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Sara VanDerBeek, “XXXVII”, 2013, acrylic on wood
Picture courtesy of the gallery and the artist

The totem pole-like structure “XXXVII” is a stacked tower of eight rectangular prisms or cuboids. By painting the entire structure white, the artist allows the viewer to focus on the patterns and shadows on each side of the prisms. Each rectangular side has a width to height ratio of 2:3. Bisecting the rectangle along the diagonal, order 2 rotational symmetry is achieved and two right triangles are formed. There is a series of consecutively smaller but similar triangles, that form a step-like pattern into the prism.

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Sara VanDerBeek, “XXXVII”, 2013, acrylic on wood (detail)
Picture courtesy of the gallery and the artist

VanDerBeek has successfully taken the geometric basis from textile patterning and distilled it to its purest form, presenting these ideas in a contemporary visual dialog.

Susan Happersett

Carmen Herrera at the Whitney

The Whitney Museum is currently presenting “Carmen Herrera: Lines of Sight”. This outstanding exhibition examines work from 1948-1978. Born in Cuba and educated in Havana, New York and Paris, Herrera developed a distinctive hard-edge geometric style. This is a large show and would require more than one blog post to discuss in fill. I have decided to limit this post to paintings Herrera created in NY after she returned from studying in Paris (1952-1965).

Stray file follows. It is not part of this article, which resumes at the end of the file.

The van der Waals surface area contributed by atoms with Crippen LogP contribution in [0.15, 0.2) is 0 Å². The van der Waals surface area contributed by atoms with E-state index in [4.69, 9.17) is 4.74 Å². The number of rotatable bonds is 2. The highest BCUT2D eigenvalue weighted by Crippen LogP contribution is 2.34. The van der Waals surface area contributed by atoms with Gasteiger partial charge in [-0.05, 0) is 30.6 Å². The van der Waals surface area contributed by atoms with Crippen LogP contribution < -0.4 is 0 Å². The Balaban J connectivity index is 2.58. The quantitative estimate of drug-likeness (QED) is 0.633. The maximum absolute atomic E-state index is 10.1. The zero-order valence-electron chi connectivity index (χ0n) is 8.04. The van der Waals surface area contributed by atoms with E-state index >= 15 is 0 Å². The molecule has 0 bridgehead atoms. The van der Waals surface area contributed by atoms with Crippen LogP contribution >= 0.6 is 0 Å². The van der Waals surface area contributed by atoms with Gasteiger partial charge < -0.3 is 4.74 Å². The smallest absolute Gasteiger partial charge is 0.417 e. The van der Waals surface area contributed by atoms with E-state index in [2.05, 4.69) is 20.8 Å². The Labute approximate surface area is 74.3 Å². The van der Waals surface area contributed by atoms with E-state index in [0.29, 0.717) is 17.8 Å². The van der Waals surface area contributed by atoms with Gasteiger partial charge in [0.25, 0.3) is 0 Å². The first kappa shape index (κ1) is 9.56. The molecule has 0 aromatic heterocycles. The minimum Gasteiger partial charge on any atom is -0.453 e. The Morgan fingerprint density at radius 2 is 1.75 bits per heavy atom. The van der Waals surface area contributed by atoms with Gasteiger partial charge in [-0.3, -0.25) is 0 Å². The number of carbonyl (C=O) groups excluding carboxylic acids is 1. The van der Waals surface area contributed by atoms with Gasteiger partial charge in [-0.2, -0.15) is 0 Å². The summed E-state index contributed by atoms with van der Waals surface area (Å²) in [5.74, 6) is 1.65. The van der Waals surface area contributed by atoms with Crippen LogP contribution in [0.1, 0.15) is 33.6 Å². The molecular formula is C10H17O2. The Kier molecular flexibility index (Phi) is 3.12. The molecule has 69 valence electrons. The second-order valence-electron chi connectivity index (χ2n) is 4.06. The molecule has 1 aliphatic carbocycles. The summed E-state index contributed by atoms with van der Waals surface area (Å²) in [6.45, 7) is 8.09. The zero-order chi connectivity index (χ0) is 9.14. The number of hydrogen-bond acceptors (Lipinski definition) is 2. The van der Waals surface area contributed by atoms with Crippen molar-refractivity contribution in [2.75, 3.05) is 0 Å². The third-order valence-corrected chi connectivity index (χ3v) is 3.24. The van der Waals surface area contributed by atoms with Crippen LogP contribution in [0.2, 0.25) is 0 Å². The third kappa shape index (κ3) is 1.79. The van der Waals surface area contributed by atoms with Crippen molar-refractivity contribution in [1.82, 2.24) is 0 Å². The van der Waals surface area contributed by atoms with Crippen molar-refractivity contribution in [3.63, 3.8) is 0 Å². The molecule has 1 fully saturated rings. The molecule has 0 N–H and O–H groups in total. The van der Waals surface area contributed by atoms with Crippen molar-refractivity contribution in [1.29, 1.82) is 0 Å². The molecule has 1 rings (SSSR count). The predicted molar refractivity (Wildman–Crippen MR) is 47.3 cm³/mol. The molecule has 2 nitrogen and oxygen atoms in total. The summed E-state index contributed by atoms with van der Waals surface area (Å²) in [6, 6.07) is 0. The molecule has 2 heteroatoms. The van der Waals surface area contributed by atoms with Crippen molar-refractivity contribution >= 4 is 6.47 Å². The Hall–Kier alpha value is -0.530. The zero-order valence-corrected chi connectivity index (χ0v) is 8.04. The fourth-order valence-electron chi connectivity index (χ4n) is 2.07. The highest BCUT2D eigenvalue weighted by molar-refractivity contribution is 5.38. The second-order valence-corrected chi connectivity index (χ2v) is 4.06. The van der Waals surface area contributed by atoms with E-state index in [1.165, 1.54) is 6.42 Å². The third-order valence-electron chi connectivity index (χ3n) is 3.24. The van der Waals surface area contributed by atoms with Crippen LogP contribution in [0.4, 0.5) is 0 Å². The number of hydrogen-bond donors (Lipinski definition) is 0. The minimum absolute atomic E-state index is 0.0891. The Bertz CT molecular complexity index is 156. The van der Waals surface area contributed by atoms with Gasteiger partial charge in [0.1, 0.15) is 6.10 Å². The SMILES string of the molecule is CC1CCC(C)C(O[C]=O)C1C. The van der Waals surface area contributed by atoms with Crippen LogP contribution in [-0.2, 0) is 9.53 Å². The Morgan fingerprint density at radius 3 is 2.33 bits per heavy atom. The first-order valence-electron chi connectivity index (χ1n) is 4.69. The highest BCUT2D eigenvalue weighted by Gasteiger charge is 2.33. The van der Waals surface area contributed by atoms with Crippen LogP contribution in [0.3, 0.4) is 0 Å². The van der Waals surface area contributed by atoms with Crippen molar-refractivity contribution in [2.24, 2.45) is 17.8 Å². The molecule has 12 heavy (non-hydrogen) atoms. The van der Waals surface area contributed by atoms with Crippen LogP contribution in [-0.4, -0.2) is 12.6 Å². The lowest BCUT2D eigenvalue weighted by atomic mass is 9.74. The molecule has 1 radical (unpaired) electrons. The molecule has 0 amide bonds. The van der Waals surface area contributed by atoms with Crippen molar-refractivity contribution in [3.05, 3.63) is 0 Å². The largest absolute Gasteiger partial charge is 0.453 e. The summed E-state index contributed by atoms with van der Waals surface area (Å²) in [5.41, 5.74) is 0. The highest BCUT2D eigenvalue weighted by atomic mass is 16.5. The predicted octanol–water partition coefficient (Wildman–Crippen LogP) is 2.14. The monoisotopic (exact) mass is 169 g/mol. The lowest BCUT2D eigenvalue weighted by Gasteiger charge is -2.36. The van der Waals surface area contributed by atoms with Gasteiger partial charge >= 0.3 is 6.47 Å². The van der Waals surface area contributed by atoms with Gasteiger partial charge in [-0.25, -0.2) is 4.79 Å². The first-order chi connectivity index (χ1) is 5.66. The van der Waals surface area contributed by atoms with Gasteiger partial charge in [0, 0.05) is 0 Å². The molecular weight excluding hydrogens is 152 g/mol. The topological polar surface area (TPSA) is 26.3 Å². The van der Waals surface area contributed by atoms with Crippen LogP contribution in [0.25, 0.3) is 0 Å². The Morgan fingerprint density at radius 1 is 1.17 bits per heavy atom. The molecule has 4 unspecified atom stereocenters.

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“Black and White”, 1962
Picture courtesy of the Whitney Museum

“Black and White” from 1962 is an excellent example from this time period. The shape of the actual canvas is an important element in the architecture of the work. By rotating the square there are no horizontal or vertical lines, this immediately disrupts the visual experience. Herrera limited her color pallet to two colors creating a dynamic tension of positive and negative space. In this work the thicker white strips are the same width as the thicker black strips but in the gallery there is an optical illusion where the white seems wider. The alternating of black and white parallel lines on the isosceles right triangles creates an order-2 rotational symmetry.

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“Horizontal”, 1965
Picture courtesy of the Whitney Museum

“Horizontal” from 1965 also features two colors and a square. This painting again relies on the shape of the canvas to define its structure, but in this case a circular format. The thin horizontal wedges amplify the push and pull of the red and blue triangles and circle segments, formed by the edge of the canvas (arc) and the sides of the squares (chords).

“Lines of Sight” is a long overdue solo museum exhibition for Carmen Herrera It is a welcome opportunity to appreciate the artist’s exciting use of geometry.

Susan Happersett

Victor Victor Vasarely at Maxwell Davidson Gallery